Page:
Many of the particles that physicists want to study are extremely heavy —
so heavy that they may decay before their presence can be registered by the detector.
However, some of these heavy particles decay into muons, charged particles that are
related to but heavier than electrons. By determining where and when the
muons were created, we can tell whether their presence indicates that a heavier,
rarer particle was created somewhere in the detector.
The muon chambers come in several shapes and
sizes, depending on where they are located in the detector.
Some of them are placed just after the calorimeters.
Most of them, however, are located at the outermost edges
of the machine, where it is unlikely that any particles
besides muons will still be coursing through the detector.
The muon detectors consist of two parts. The muon drift chambers, located
on the very outer edges of the detector, work similarly to the
central outer tracker
each chamber consists of a single wire suspended across a gas-filled aluminum cylinder.
Different voltages are applied to the wire and to the aluminum container,
causing them to work in much the same way that the field and sense wires
worked to create a voltage difference that pulls freed electrons over to the wire
as soon as a charged particle passes by. The muon enters the chamber and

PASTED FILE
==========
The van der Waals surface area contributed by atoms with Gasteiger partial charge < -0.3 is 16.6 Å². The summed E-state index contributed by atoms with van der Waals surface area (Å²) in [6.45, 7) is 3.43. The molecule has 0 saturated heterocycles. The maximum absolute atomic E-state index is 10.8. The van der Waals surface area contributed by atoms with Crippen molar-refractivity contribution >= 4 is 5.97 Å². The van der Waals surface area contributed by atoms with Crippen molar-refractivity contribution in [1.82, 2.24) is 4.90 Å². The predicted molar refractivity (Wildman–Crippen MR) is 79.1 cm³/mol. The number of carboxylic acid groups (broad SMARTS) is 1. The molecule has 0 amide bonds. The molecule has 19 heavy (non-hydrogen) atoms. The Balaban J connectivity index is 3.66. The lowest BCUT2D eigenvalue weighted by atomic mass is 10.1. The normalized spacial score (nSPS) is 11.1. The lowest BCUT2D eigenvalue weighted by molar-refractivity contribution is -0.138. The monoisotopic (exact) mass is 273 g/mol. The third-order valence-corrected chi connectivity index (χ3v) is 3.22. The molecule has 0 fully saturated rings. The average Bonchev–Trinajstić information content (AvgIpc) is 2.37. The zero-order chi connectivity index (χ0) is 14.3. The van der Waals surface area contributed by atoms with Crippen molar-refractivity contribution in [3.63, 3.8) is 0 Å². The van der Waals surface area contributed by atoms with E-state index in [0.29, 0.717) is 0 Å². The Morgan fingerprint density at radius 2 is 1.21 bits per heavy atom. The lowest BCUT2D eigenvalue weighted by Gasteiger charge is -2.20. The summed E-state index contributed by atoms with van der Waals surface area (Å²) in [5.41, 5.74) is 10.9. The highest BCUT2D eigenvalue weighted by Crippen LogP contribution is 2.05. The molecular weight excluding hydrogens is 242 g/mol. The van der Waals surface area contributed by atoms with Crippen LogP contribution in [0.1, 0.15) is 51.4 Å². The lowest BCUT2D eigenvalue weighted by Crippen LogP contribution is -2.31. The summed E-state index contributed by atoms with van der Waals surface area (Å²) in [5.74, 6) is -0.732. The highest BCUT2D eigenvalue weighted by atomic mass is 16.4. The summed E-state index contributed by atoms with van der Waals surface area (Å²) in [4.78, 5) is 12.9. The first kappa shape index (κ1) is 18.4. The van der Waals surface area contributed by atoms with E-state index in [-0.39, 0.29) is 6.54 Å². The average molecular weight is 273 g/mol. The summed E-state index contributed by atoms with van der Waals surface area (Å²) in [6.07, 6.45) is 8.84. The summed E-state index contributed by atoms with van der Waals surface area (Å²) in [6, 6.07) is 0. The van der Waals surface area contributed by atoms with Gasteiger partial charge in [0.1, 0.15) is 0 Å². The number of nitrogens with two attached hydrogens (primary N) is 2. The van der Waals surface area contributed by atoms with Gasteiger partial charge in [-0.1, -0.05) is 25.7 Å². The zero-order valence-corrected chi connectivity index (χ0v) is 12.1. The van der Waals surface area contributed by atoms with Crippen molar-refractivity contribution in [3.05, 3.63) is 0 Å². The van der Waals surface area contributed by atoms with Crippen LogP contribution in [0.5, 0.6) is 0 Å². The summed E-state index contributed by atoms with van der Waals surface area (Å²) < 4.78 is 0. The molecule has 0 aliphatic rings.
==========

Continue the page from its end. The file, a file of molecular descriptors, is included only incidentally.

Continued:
ionizes the gas; the freed electrons float over to the suspended wire;
and the wire transmits the electrical signal to computers.
How do you know it's a muon?
Any charged particle would register as a hit in the muon chambers and scintillator.
So how do scientists know that the hits they see are muons?
Thick walls of steel shielding
separate the outermost muon chambers from the rest of the machine. Statistically,
only highly energetic particles such as muons
and neutrinos can get through
all that steel. But neutrinos hardly interact with matter at all; the vast
majority of them course through the detector without being detected. So if
you see anything in the muon detectors, chances are it's a muon.
The drift chambers give scientists an accurate measurement of a muon's
position; but the time it takes for a muon to ionize the gas, and for the
freed electron to travel over to the wire, makes it difficult to assess
the time at which the muon passed through the chamber. To get an
accurate time measurement, physicists put layers of
most of the muon chambers. Scintillators don't give scientists as accurate
a measurement of the incoming particle's position, but they work much more quickly:
the passing muon's energy is converted almost instantly into light.
Working together, the muon chambers and scintillators can allow physicists
to trace the muon back to the particle it decayed from.
This concludes your virtual tour of the detector, but what happens to all the data that was collected?
Read on to learn about triggers.